From Keith: I have a horizontal line (that is treated as a datum line or the X axis), with two circles having their center points at different heights from that line (X1,Y1 & X2,Y2). The two circles are also at different diameters (R1 & R2). Both circles and the line (XAxis) do not intersect nor are they tangent. My goal is to determine the maximum diameter of an inscribed circle that will fit between all three. Answered by Chris Fisher and Harley Weston. 





Uses of conic sections 
20030401 

From William: My name is William and I am doing a research paper on conic sections for my 12th grade math class. Part of the project is to find two conic sections in our world today and explain what there purpose is. I really need help in this area because I've been searching the internet for where conic sections are used in our world today and I really can't find anything. If you can tell me specific building or a pyramid that contains conic sections that would be great. Or even something in the universe would be helpful. Answered by Leeanne Boehm. 





The intersection of conics 
20021219 

From Glenda: We are studying systems of equations where two conic sections are the two equations that we are solving simultaneously. We were studying the number of solutions that are possible if you have an ellipse and a parabola. We all agree that there can be none, one, two, three or four solutions. The question that the students had for me was whether or not a portion of an ellipse and a parabola can overlap and thereby allow an infinite number of solutions. What should I tell them? Answered by Chris Fisher and Harley Weston. 





How do you estimate the equation of a parabola? 
20021201 

From Audrey: How do you estimate the equation of a parabola? I have a project where a must find parabolas in magazines and then estimate their equation. Answered by Penny Nom. 





Determining a parabola 
20021106 

From Shelley: let (0,3) and (1,9)and (1,1) be given points in a parablola. Determine a b and c Answered by Penny Nom.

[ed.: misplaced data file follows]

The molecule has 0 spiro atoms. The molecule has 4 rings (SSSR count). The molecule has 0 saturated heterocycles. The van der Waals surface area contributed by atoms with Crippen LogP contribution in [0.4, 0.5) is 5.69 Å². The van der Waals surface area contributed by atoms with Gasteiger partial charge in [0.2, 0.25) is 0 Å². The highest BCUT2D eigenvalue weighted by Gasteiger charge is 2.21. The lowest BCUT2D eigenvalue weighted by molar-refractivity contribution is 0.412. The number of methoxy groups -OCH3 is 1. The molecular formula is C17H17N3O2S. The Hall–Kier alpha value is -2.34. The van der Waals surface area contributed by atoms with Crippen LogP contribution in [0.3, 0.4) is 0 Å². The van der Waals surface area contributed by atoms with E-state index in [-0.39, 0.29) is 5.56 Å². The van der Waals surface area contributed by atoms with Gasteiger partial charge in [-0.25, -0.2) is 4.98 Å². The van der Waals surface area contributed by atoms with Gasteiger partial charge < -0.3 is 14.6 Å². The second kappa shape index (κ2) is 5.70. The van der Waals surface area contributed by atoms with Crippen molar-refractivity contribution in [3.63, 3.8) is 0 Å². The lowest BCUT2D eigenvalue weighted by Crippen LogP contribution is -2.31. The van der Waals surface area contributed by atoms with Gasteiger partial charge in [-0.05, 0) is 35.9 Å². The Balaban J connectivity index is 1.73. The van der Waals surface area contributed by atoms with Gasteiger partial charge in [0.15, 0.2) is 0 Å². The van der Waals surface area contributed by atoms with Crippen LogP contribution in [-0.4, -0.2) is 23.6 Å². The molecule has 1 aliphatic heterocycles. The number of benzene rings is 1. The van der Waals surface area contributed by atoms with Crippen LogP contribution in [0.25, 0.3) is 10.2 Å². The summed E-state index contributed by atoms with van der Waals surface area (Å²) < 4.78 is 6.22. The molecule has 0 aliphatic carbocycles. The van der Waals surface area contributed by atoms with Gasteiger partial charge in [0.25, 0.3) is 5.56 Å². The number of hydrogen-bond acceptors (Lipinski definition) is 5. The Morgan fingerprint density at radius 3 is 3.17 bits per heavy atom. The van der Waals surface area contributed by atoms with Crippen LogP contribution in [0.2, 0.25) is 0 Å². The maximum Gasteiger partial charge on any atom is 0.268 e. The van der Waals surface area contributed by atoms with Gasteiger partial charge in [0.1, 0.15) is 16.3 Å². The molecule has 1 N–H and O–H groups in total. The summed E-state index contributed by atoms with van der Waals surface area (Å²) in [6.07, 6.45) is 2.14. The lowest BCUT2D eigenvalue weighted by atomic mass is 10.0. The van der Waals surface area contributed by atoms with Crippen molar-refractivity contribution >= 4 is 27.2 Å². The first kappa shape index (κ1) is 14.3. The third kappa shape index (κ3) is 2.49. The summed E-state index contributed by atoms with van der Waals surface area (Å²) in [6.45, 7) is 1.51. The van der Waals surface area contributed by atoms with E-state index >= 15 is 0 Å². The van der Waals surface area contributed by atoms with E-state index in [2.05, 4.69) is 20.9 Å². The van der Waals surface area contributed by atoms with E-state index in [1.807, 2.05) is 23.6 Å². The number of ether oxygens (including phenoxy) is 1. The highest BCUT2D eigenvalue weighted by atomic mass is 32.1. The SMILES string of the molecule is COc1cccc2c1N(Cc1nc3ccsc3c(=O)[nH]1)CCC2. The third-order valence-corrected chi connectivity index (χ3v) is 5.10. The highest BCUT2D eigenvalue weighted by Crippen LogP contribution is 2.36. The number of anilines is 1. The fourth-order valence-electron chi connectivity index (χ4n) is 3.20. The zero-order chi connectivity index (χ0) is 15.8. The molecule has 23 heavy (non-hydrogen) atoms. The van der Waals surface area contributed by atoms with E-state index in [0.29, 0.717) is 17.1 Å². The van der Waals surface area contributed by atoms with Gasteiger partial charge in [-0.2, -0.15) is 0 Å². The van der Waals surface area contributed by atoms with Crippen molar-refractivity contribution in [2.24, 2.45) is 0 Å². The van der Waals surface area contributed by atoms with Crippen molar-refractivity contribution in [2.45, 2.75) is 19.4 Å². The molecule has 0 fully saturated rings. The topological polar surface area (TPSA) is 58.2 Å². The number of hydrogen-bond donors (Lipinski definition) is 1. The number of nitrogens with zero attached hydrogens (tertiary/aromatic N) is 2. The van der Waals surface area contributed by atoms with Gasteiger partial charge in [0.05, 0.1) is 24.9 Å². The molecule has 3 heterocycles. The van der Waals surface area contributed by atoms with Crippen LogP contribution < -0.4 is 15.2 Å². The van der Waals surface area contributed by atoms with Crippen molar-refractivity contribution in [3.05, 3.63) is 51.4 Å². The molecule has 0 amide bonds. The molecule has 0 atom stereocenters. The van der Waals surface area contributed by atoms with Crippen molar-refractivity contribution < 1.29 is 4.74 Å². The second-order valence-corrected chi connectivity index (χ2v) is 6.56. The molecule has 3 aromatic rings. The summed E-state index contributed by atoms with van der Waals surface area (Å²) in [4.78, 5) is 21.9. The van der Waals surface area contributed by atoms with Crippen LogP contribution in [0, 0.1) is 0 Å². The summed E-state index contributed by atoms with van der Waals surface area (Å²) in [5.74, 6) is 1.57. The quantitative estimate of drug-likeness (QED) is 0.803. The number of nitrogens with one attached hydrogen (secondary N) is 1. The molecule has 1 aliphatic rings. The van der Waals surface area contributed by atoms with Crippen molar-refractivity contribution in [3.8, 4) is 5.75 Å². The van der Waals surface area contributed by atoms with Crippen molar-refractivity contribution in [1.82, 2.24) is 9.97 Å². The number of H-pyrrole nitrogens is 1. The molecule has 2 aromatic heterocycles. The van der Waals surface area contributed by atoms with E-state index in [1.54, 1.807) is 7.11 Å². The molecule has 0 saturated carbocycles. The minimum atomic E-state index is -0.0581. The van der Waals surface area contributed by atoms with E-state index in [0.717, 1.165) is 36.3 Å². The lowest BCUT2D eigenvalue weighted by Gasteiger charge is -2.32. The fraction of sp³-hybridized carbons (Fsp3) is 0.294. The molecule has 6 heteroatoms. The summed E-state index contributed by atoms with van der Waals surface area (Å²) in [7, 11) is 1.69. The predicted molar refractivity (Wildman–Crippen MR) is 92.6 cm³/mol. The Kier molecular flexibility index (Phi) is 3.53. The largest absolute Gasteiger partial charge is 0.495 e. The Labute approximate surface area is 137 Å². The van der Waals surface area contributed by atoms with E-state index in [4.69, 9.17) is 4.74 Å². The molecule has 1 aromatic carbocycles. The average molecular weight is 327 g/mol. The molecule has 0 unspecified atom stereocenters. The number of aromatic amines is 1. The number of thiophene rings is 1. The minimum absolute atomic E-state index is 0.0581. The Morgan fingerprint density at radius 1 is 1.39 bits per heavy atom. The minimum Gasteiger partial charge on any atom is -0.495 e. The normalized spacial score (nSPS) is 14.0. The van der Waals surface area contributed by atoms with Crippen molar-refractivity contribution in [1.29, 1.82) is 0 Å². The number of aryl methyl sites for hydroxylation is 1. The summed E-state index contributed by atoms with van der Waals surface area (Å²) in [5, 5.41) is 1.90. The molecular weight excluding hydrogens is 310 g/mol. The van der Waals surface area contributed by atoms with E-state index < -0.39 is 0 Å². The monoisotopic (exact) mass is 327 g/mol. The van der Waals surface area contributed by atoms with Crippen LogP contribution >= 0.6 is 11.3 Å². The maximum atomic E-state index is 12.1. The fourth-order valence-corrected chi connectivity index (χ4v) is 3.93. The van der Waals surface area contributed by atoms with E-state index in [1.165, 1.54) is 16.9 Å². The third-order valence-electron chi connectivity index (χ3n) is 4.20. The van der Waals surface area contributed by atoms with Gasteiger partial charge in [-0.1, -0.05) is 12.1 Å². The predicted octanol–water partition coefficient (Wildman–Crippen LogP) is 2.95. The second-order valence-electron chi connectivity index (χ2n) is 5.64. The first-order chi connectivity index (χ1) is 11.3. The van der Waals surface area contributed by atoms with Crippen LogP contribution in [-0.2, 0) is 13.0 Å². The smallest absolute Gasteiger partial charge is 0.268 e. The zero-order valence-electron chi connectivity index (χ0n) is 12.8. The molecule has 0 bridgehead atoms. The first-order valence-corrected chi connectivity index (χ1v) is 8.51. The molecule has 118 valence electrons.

Parabolas 
20020203 

From Kuang: Who is credited for working with or studying the Parabola? What is a conic section? What does a parabola look like? How is a parabola formed? Where and how are parabolas used today in the real world? Answered by Harley Weston. 





Quadratics 
20010516 

From John: I am in the final stages of a math project and I need to interview an expert for the last part. Please try to answer at least a few of these questions.  How do you use quadratic equations in your everyday life?
 Do you find being a math expert very helpful in life?
 Is the quadratic equation useful to you?
 Why did you decide to become a math expert?
 What do you think is the most important function of the quadratic equation?
Answered by Harley Weston. 





Circles, ellipses, parabolas and hyperbolas 
20010509 

From Colleen: How is an ellipse like a circle? In what way does an ellipse have a center? How is a hyperbola similar and different to an ellipse? How is a parabola similar a different to a circle ellipse and parabola? Answered by Pnny Nom. 





A suspension bridge 
20010324 

From Janna: The cables of a suspension bridge hang in a curve which approximates a parabola. The road bed passed through the vertex. If the supporting towers are 720m apart and 60m high, find: a) an equation of the parabola (it's y = ^{1}/_{2160}x^{2}) b)the height of the cables at a point 30m from the vertex. I substituted 30 in for the x value and got 0.42 and the answer is 42. What did I do wrong? Answered by Denis Hanson and Claude Tardif. 





The path of a cannonball 
20010115 

From A student: Artillerymen on a hillside are trying to hit a target behind a mountain on the other side of a river. Their cannon is at (x, y) = (3, 250) where x is in kilometers and y is in meters. The target is at (x, y) = (2, 50). In order to avoid hitting the mountain on the other side of the river, the projectile from the cannon must go through the point (x, y) = (1, 410). Write the equation for the problem. Answered by Penny Nom. 





Parabolas in life